Space Artist Robert McCall Dies at 90
Space Artist Robert McCall, whose work graces the Smithsonian's Air and Space Museum and the Space Foundation's headquarters building, died in Scottsdale Arizona on Feb. 26 at the age of 90.
McCall created concept sketches for Star Trek: The Motion Picture and Disney's The Black Hole, designed the poster art for Stanley Kubrick's masterpiece 2001: A Space Odyssey, developed NASA patches, and developed art for NASA and the U.S. Postal Service that commemorated many of the greatest moments in space in the form of 21 different postage stamps, some of which were carried to the moon and back. His The Space Mural - A Cosmic View mural depicting the creation of the universe leading to man's conquest of the moon covers an entire wall spanning the entry hall of the Smithsonian's Air and Space Museum in Washington, D.C.
Other large McCall murals can be found at NASA's Johnson Space Center in Houston, the Dryden Flight Research Center in Lancaster, Calif., the Challenger Space Center in Peoria, Ariz., the Horizons Pavilion at Disney's EPCOT Center, and the Kansas Cosmosphere and Space Center (see related article in this issue of Space Watch).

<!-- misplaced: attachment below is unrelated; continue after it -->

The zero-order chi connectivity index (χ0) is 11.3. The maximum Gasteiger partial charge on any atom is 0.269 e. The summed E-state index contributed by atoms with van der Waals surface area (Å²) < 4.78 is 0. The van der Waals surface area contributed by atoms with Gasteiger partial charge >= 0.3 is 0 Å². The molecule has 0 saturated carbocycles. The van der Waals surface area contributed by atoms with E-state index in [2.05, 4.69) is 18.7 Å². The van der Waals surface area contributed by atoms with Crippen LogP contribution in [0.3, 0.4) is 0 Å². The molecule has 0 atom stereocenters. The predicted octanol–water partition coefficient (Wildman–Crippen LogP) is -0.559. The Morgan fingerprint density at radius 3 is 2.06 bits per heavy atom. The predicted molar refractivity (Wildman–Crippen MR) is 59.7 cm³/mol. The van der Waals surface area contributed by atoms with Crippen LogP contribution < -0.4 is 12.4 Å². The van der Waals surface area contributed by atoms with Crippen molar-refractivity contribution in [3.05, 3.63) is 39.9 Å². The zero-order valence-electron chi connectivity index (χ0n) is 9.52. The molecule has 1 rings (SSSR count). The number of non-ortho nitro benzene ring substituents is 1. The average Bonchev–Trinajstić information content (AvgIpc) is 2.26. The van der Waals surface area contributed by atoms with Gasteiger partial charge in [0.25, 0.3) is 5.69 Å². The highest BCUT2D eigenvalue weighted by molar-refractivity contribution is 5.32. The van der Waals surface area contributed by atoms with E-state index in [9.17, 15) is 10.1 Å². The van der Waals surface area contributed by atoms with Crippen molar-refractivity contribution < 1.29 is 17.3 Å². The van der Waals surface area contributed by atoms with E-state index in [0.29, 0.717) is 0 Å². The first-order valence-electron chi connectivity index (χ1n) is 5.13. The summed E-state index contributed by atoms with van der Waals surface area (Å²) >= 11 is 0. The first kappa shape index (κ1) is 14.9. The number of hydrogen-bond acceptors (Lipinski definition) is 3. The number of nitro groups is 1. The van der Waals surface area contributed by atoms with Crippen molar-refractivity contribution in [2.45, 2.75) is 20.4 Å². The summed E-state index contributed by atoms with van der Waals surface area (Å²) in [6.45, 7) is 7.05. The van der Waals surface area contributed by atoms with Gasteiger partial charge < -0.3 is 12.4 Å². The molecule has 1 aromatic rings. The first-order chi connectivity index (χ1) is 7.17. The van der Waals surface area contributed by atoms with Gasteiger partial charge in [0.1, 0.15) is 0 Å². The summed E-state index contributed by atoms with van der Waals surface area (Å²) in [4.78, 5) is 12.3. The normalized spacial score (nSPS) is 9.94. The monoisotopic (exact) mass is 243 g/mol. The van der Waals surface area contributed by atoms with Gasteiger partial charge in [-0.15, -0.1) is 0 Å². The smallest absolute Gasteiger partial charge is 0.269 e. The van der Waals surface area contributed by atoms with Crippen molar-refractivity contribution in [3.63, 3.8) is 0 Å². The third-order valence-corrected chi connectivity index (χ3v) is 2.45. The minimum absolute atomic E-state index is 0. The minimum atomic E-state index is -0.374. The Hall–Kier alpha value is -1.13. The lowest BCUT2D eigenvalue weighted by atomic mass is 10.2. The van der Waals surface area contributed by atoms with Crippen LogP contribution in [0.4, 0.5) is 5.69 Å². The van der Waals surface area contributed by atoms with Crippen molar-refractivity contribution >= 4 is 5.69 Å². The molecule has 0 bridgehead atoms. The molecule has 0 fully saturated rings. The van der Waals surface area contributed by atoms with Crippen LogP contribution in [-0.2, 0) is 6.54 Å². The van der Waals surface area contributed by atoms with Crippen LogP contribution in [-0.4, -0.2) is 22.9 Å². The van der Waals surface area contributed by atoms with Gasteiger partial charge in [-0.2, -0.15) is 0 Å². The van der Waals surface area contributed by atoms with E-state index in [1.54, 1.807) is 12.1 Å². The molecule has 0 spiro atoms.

In 2003, McCall created a mural in the lobby of the Space Foundation's Colorado Springs headquarters, commemorating the Foundation's 20th anniversary. A second McCall mural covers one entire exterior side of the headquarters facility.
"Bob McCall was not just the original space artist, he was a profoundly decent man who always saw the optimistic and good in his subjects," said Space Foundation Chief Executive Officer Elliot Pulham. "His love of space and space exploration came through in all of his work, and the Space Foundation is very fortunate to have been able to work with him on a number of projects in recent years. He inspired an entire generation of space artists, and our world is a much richer place for Bob's having been here."
Once described by author Isaac Asimov as the "nearest thing to an artist in residence from outer space," McCall first attracted the public's attention in the 1960s in LIFE, illustrating the magazine's series on the future of space travel.
McCall, who was born in Ohio and lived for the past 30 plus years in Paradise Valley, Ariz., donated much of his personal collection to the University of Arizona in 2007. That work became the foundation of the university's Museum of Art's Visual Arts Archive in Tucson, where it is on permanent display.